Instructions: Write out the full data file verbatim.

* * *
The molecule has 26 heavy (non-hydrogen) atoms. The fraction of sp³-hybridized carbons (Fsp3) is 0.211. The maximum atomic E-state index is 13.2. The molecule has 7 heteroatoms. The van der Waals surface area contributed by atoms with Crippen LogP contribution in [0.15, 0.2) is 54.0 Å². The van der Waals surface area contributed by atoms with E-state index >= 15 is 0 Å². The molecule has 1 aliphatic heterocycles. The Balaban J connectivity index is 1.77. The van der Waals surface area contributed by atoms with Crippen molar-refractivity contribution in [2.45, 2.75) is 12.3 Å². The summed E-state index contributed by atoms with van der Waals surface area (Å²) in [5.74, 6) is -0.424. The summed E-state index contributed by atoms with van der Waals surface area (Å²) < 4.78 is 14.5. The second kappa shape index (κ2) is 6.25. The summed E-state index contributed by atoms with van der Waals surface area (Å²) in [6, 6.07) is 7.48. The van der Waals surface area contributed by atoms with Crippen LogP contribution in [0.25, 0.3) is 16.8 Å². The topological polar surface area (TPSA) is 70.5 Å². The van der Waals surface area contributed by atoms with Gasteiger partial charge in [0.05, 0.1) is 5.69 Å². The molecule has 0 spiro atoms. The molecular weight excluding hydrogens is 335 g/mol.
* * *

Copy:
The molecule has 26 heavy (non-hydrogen) atoms. The fraction of sp³-hybridized carbons (Fsp3) is 0.211. The maximum atomic E-state index is 13.2. The molecule has 7 heteroatoms. The van der Waals surface area contributed by atoms with Crippen LogP contribution in [0.15, 0.2) is 54.0 Å². The van der Waals surface area contributed by atoms with E-state index >= 15 is 0 Å². The molecule has 1 aliphatic heterocycles. The Balaban J connectivity index is 1.77. The van der Waals surface area contributed by atoms with Crippen molar-refractivity contribution in [2.45, 2.75) is 12.3 Å². The summed E-state index contributed by atoms with van der Waals surface area (Å²) in [5.74, 6) is -0.424. The summed E-state index contributed by atoms with van der Waals surface area (Å²) < 4.78 is 14.5. The second kappa shape index (κ2) is 6.25. The summed E-state index contributed by atoms with van der Waals surface area (Å²) in [6, 6.07) is 7.48. The van der Waals surface area contributed by atoms with Crippen LogP contribution in [0.25, 0.3) is 16.8 Å². The topological polar surface area (TPSA) is 70.5 Å². The van der Waals surface area contributed by atoms with Gasteiger partial charge in [0.05, 0.1) is 5.69 Å². The molecule has 0 spiro atoms. The molecular weight excluding hydrogens is 335 g/mol.